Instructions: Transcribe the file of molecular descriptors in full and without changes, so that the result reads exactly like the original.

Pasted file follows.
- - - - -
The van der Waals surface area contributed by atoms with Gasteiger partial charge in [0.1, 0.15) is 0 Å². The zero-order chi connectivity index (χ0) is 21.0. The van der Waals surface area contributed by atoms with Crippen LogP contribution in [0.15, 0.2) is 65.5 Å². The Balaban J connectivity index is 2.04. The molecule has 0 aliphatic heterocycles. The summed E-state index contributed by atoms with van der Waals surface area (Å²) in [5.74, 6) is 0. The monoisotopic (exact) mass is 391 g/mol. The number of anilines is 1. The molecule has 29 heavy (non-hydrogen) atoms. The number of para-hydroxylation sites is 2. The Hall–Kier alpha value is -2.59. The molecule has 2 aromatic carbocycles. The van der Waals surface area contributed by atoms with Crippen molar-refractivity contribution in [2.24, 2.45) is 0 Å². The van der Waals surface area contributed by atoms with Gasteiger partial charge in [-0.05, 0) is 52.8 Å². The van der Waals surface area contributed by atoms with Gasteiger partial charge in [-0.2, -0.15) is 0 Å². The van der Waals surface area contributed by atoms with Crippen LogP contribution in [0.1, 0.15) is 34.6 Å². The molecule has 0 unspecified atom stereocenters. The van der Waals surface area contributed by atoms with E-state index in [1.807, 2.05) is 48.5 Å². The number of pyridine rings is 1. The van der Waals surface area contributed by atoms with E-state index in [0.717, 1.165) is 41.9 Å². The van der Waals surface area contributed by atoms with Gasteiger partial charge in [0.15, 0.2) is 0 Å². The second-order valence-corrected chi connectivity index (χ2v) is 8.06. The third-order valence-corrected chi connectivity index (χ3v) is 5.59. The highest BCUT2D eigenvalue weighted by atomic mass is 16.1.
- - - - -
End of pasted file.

The van der Waals surface area contributed by atoms with Gasteiger partial charge in [0.1, 0.15) is 0 Å². The zero-order chi connectivity index (χ0) is 21.0. The van der Waals surface area contributed by atoms with Crippen LogP contribution in [0.15, 0.2) is 65.5 Å². The Balaban J connectivity index is 2.04. The molecule has 0 aliphatic heterocycles. The summed E-state index contributed by atoms with van der Waals surface area (Å²) in [5.74, 6) is 0. The monoisotopic (exact) mass is 391 g/mol. The number of anilines is 1. The molecule has 29 heavy (non-hydrogen) atoms. The number of para-hydroxylation sites is 2. The Hall–Kier alpha value is -2.59. The molecule has 2 aromatic carbocycles. The van der Waals surface area contributed by atoms with Crippen molar-refractivity contribution in [2.24, 2.45) is 0 Å². The van der Waals surface area contributed by atoms with Gasteiger partial charge in [-0.05, 0) is 52.8 Å². The van der Waals surface area contributed by atoms with Gasteiger partial charge in [-0.2, -0.15) is 0 Å². The van der Waals surface area contributed by atoms with Crippen LogP contribution in [0.1, 0.15) is 34.6 Å². The molecule has 0 unspecified atom stereocenters. The van der Waals surface area contributed by atoms with E-state index in [1.807, 2.05) is 48.5 Å². The number of pyridine rings is 1. The van der Waals surface area contributed by atoms with E-state index in [0.717, 1.165) is 41.9 Å². The van der Waals surface area contributed by atoms with Gasteiger partial charge in [0.15, 0.2) is 0 Å². The second-order valence-corrected chi connectivity index (χ2v) is 8.06. The third-order valence-corrected chi connectivity index (χ3v) is 5.59. The highest BCUT2D eigenvalue weighted by atomic mass is 16.1.